In 2000, Bryan Singer‘s adaptation of the X-Men comic book series gave the modern superhero genre a kick in the pants, seeding action thrills with deeper ethical conflicts, and laying the groundwork for both the commercial success and some of the more artistic-minded noodling of a wide variety of genre followers. A prequel to the original films, and presumably the beginning of a story arc that could stretch out over a trilogy of its own, X-Men: First Class doesn’t quite touch the inspired blend of brain and brawn that the best of its predecessors had to offer, but neither does it embarrass itself. It’s a slick piece of pop entertainment marked by smarter than average characterizations and some solid performances, and it shows that mainstream studio films can indeed, with some effort, accommodate muddied heroic intentions.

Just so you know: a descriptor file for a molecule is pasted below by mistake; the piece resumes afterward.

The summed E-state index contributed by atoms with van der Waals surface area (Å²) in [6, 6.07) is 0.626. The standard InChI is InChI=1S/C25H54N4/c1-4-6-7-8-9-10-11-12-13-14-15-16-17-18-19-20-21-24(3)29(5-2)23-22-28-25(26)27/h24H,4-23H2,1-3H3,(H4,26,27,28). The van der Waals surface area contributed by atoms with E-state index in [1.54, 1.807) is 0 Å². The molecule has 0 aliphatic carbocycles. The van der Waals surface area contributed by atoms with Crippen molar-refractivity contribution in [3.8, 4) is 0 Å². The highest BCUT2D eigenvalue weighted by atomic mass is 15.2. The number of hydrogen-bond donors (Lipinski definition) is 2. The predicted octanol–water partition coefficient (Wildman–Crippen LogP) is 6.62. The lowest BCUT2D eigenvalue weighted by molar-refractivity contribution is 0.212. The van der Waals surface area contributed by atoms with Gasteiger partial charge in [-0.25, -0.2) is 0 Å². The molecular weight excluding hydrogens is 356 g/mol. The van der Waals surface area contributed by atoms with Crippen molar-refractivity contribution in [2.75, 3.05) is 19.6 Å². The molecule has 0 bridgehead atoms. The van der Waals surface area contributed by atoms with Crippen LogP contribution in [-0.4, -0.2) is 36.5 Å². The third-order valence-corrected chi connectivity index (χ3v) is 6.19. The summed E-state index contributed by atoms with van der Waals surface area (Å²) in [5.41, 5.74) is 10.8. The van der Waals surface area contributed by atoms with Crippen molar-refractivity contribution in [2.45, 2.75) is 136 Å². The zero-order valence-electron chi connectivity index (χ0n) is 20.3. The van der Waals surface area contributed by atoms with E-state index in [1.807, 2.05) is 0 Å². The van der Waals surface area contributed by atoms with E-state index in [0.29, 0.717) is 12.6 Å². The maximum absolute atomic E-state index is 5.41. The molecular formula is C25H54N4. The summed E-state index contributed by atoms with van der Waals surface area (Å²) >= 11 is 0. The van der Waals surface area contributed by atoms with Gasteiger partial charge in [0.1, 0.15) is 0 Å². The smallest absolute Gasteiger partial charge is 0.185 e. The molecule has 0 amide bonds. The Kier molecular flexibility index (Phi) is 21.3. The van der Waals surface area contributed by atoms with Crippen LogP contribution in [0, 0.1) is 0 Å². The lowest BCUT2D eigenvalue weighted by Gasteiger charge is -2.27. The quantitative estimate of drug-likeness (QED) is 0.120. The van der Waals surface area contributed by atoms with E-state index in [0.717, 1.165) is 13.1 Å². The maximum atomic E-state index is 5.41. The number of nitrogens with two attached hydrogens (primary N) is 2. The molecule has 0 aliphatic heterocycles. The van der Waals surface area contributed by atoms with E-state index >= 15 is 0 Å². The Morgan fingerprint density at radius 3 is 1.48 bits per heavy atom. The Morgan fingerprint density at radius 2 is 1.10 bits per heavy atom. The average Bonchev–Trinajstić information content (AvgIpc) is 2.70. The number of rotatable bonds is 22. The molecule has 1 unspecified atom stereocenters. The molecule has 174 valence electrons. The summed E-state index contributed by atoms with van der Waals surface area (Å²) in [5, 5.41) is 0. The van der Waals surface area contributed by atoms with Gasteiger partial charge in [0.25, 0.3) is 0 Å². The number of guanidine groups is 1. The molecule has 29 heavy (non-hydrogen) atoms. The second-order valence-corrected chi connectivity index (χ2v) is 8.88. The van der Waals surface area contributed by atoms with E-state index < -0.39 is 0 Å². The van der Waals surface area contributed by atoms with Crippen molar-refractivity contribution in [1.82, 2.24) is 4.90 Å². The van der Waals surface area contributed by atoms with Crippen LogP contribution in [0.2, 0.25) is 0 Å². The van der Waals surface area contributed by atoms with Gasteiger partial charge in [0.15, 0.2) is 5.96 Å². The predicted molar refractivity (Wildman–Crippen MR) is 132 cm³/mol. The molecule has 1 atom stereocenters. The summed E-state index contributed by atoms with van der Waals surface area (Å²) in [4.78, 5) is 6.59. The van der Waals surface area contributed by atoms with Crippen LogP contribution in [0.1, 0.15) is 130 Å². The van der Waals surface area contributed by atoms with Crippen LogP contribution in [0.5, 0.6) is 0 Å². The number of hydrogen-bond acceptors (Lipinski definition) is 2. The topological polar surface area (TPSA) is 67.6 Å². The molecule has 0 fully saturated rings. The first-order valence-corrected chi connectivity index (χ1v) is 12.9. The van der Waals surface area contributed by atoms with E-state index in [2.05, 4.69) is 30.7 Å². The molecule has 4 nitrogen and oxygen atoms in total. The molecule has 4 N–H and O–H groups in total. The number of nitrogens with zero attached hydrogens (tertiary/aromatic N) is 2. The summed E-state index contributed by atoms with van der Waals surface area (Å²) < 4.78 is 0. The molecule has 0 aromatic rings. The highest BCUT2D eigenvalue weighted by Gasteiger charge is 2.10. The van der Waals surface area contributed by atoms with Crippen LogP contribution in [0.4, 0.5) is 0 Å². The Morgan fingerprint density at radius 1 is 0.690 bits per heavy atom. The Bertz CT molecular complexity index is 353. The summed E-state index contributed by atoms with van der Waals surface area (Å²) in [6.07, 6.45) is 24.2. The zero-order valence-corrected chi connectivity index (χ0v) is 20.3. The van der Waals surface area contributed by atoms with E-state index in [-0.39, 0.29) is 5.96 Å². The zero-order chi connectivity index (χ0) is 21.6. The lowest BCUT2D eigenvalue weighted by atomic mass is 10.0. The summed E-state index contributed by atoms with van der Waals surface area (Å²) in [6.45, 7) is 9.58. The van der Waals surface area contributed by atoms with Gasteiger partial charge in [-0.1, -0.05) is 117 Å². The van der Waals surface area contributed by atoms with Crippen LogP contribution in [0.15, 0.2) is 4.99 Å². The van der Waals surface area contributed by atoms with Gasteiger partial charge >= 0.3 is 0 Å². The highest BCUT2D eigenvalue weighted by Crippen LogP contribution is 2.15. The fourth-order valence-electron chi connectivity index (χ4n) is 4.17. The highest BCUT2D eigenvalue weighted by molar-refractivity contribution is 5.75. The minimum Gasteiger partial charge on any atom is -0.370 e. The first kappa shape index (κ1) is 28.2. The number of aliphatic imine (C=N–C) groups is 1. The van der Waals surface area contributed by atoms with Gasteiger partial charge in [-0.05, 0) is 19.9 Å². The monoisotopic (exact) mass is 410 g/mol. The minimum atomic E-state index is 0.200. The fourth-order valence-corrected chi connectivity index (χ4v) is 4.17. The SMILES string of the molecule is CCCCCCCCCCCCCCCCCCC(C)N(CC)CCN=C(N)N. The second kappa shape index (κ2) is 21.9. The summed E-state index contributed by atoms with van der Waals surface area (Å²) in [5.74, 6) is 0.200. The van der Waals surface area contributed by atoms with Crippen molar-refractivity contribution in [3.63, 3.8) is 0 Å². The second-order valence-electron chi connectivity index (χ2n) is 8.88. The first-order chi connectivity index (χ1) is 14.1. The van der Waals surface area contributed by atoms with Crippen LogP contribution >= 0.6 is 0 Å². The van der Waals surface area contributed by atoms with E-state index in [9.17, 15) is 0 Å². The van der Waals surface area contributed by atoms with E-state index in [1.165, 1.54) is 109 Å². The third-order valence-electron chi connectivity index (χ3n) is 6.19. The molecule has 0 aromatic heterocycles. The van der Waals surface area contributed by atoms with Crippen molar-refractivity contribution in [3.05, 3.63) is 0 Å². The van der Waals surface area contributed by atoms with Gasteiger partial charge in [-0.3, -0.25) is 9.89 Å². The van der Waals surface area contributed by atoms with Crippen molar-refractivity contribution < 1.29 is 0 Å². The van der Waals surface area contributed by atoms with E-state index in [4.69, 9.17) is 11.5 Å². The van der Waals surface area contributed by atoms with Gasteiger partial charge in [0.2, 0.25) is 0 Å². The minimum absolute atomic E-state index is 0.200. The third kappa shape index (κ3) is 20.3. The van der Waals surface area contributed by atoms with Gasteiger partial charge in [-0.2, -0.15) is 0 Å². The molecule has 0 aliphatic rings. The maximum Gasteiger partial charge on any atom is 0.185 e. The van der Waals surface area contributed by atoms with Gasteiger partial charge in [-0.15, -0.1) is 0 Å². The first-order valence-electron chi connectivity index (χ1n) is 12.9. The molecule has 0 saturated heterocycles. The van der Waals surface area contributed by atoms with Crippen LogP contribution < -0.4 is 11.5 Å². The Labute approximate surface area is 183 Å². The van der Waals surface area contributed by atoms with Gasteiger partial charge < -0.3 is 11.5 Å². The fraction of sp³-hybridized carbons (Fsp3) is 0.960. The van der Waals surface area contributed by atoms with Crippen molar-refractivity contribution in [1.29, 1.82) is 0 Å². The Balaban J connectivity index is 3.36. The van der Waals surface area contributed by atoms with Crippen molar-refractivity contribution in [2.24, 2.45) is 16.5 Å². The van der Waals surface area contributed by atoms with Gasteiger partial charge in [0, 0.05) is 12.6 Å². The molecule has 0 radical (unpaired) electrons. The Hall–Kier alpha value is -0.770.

In particular, McAvoy and Fassbender each deliver fine, captivating turns. The former ably communicates Charles Xavier’s goodheartedness with a bit less on the written page than one might like, while burgeoning talent Fassbender, showcasing an appealingly dangerous, quicksilver charm as the man who would become Magneto, forever settles the actor-versus-movie-star argument surrounding him: he’s both. For the full, original review, from Screen International, click here. (20th Century Fox, PG-13, 132 minutes)